Health and Human Services Secretary Kathleen Sebelius.
(Photo: Susan Walsh, AP)
WASHINGTON (USA TODAY) - Health and Human Services Secretary Kathleen Sebelius told a House panel Wednesday she would have "done a slower launch" of the HealthCare.gov website if she had known the scope of the site's problems and she has asked her agency's inspector general to review the site's development.
"I think the launch was flawed and failed and frustrating for millions of people," Sebelius told the House Energy and Commerce Committee.
The investigation will try to find what is wrong, Sebelius said, but added she had no reason to ask the inspector general to be involved earlier, although Republicans said HHS should have known the problems the site would face when it launched Oct. 1.
When the site opened, consumers immediately faced glitches, frozen pages and long wait times. After one month, fewer than 27,000 people had enrolled in health insurance through the site. Enrollment figures released Wednesday morning showed that enrollment through the federal exchange had quadrupled in November.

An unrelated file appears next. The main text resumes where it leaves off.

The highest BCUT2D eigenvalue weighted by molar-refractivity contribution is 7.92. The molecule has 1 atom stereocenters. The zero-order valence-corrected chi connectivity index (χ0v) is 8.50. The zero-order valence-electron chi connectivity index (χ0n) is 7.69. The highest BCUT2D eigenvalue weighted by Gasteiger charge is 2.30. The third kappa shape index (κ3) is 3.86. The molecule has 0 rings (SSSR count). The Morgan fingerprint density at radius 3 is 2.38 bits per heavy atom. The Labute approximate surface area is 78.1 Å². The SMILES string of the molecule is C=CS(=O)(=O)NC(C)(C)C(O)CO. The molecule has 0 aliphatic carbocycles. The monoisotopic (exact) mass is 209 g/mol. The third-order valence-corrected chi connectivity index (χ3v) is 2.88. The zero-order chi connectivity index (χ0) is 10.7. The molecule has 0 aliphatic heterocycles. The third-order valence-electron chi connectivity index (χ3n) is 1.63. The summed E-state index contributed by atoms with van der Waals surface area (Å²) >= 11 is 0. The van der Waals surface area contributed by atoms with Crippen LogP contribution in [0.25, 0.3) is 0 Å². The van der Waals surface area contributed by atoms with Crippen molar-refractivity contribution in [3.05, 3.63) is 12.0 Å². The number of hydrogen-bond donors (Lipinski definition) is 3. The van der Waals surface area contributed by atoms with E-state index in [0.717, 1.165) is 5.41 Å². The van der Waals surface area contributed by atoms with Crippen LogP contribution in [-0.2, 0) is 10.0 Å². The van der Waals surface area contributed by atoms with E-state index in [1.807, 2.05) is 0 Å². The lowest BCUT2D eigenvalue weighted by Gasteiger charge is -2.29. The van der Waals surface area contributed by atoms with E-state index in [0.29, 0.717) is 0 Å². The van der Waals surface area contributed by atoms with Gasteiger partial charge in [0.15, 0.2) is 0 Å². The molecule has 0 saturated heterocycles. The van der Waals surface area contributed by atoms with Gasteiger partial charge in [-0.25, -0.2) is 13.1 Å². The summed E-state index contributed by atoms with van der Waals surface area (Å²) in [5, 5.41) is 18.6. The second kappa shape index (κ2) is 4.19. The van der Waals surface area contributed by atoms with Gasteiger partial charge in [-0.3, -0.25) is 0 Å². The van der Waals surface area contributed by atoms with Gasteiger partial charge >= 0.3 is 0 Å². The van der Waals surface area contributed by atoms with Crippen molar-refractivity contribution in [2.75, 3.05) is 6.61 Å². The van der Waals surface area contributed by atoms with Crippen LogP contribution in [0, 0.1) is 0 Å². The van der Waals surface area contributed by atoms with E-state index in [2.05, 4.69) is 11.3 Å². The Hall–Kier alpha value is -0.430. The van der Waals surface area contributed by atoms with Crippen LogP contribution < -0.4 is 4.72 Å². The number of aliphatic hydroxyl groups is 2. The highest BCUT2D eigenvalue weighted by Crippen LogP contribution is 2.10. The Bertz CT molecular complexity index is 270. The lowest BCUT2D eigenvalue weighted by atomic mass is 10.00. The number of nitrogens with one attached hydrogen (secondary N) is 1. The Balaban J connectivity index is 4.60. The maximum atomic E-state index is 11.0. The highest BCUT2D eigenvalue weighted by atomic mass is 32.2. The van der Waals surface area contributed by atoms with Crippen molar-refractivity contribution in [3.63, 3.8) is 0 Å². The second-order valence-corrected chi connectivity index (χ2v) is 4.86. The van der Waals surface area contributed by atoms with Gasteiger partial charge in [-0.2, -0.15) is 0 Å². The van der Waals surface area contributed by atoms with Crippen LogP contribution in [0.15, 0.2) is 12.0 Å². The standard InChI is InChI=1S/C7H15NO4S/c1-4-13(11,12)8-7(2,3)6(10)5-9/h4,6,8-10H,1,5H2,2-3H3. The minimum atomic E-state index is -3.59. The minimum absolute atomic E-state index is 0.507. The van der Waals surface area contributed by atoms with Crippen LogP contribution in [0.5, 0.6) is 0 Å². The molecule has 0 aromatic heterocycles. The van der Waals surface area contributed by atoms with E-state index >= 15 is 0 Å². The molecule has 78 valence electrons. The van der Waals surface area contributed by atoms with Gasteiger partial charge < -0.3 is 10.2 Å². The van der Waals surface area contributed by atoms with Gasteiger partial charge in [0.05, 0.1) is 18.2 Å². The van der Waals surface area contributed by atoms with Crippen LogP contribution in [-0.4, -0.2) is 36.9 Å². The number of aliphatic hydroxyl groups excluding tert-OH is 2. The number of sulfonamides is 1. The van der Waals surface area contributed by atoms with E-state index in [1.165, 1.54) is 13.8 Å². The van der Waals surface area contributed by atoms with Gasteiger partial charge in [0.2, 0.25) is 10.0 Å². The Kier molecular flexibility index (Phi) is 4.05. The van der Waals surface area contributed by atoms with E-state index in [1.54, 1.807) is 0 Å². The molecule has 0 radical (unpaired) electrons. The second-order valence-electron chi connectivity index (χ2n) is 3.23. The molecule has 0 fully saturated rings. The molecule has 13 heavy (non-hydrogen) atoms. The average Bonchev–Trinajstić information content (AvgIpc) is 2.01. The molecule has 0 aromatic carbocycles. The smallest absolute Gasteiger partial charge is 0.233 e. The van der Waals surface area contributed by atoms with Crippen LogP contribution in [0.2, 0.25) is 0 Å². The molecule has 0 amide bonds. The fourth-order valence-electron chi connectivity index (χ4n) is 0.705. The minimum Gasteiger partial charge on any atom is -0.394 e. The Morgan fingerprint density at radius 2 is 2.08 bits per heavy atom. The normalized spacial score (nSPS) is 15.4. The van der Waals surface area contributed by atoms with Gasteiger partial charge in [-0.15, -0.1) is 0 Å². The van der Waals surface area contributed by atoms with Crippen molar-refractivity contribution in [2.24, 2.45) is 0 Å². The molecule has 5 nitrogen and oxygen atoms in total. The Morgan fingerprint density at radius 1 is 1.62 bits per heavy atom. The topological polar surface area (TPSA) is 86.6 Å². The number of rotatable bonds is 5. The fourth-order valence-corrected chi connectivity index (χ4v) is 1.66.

The website's performance now is "night and day" compared with October, Sebelius said. The government announced the site was fixed Nov. 30, and various published and government reports indicate consumers are now having an easier time shopping for and buying insurance.
Still, Sebelius said the process needs to be better as they do move forward.
"As we continue our relentless efforts to enhance Healthcare.gov - and as we continue to adapt and improve based on the feedback we are getting from customers and issuers - we must take concrete action to prevent these problems in the future," she said. "I believe strongly in the need for accountability, and in the importance of being good stewards of taxpayer dollars."
Sebelius said she will also do the following:
• Ask the inspector general to review the site's development and take action based on his findings to improve the acquisition process, program management, and contractor performance and payment issues.
• Create a new risk officer at the Centers for Medicare and Medicaid Services to mitigate risk across all CMS's programs, including IT acquisition and contracting.
• Update and expand the CMS's employee best-practices training for contractor and procurement management.
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